My Manjaro backup isn't working

Don’t try editing your backup.
Edit the file on the installation that is supposed to be fixed.
No need to mount or use your backup!

Which disk is your Manjaro installation on?
It looks to be /dev/sdb1

if it is:

mount that partition - to /mnt for example

sudo mount /dev/sdb1 /mnt

Then use your editor and open the /etc/fstab file on /dev/sdb1
which is now accessible under /mnt/etc/fstab

sudo nano /mnt/etc/fstab

and adjust
(copy/paste from the lsblk -f output)
the UUID in that file

verify that you did the edit correctly by either opening the file again and checking or by doing
cat /mnt/etc/fstab
and printing the file to screen that way

unmount the disk from /mnt
sudo umount /mnt
or just shut down your live system and try booting Manjaro again


I think I did what you told me to but it still didn’t work.

I mounted the drive partition with Manjaro installed on it and I edited the /etc/fstab file with the UUID I found with lsblk -f

I used the UUID from my USB with the backup (labelled sdc, BACKUPS)

But after, when I tried to recreate from the backup using Timeshift, the computer froze for a while with the mouse moving but nothing responding. After that it went dark. When I tried restarting it and booting up the Manjaro drive it showed me this:

Incorrect UUID. Please forget the backup and disconnect that drive if you can.

The correct UUID is your Manjaro root partition, but we don’t know which one it is. We suspect it must be “sda1” (I don’t know its size) or “sdb1” which has a size of 410 GB.

“sdc” is your backup drive and “sdd” seems to be the live USB (temporary OS) you booted the machine with.

So the UUID you should use in “fstab” is the one ending in “202c” or the one ending in “84bf”.

If your Manjaro root partition is “sda1”:

  1. sudo mount /dev/sda1 /mnt
  2. sudo nano /mnt/etc/fstab
  3. Use the “sda1” partition UUID ending in “202c”.
  4. Control + S, Control + X for save and exit.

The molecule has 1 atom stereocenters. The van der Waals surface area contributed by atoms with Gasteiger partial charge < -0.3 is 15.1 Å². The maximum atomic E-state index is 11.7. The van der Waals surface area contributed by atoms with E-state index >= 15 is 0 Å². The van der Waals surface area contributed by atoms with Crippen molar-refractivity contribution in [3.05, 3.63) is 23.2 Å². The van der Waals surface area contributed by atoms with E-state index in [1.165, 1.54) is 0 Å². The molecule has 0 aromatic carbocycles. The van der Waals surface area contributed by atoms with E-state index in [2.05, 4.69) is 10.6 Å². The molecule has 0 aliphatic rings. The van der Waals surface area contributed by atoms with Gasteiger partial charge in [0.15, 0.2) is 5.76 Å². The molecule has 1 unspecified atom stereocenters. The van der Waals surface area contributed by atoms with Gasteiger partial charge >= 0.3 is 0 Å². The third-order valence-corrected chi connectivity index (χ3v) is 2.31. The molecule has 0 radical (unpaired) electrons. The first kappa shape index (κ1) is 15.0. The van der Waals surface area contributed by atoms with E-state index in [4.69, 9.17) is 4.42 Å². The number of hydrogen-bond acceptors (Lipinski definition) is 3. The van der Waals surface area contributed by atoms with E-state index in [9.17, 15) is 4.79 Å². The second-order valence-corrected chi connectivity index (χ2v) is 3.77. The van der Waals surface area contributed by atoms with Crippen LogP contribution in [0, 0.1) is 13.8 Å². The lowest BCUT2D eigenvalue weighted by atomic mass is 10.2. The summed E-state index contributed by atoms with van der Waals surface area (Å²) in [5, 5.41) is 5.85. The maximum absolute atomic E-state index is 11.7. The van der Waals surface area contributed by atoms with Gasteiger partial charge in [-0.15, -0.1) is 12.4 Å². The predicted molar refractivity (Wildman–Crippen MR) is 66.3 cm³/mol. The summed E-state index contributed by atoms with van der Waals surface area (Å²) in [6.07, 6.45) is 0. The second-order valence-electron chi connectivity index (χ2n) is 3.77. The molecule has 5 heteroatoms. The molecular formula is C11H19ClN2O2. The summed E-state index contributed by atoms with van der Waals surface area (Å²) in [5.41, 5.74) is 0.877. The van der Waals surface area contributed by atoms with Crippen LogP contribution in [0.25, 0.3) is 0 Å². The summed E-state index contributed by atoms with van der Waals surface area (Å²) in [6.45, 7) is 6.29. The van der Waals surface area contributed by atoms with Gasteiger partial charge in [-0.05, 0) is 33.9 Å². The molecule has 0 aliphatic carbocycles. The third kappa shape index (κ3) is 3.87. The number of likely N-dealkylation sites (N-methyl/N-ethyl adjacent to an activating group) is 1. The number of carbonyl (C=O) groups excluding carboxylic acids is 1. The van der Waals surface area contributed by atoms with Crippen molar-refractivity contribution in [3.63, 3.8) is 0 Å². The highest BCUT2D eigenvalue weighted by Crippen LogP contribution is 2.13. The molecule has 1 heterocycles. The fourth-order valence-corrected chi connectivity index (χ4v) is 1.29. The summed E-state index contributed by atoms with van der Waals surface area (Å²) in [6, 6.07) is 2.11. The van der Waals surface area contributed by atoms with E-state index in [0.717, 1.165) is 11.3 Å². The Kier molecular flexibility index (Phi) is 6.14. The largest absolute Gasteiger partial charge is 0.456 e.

If your Manjaro root partition is “sdb1”:

  1. sudo mount /dev/sdb1 /mnt
  2. sudo nano /mnt/etc/fstab
  3. Use the “sdb1” partition UUID ending in “84bf”.
  4. Control + S, Control + X for save and exit.

Translated with (free version)


What do you mean

That defats the hole purpose, I want my old configuration.

Also you say to mount a partition, open a fstab file for that partition and use its own UUID which is already in that file? That doesn’t do anything, I don’t understand.

You already have it.
In your initial post you said that you
installed Manjaro
and then
restored your backup to that system

That process did overwrite the /etc/fstab file as well.
It contains the UUID of the old install
You need to change that to the UUID of the current installation.

When you re-installed, a new partition with a new UUID was created.
The /etc/fstab contains the wrong (the old) UUID now.

That is the current situation as I understand it.

To do that change you need to edit that file.
To edit that file, you need to mount that partition …


Where in the file should I paste the sda1 UUID?

second line
the one that says UUID=xxxx / ext4 defaults,noatime 0 1

Ok the file is edited


But a problem persists.

And I definitely edited the file:

first thing:
you need to be sure which disk your Manjaro installation is on
Is it /dev/sda1 indeed?

If it is, the UUID is the one in your earlier screenshot ending in 0f202c
This has to end up in the /etc/fstab file.

The error message you got indicates that either you mixed up your before and after screenshots
or you didn’t do the edit.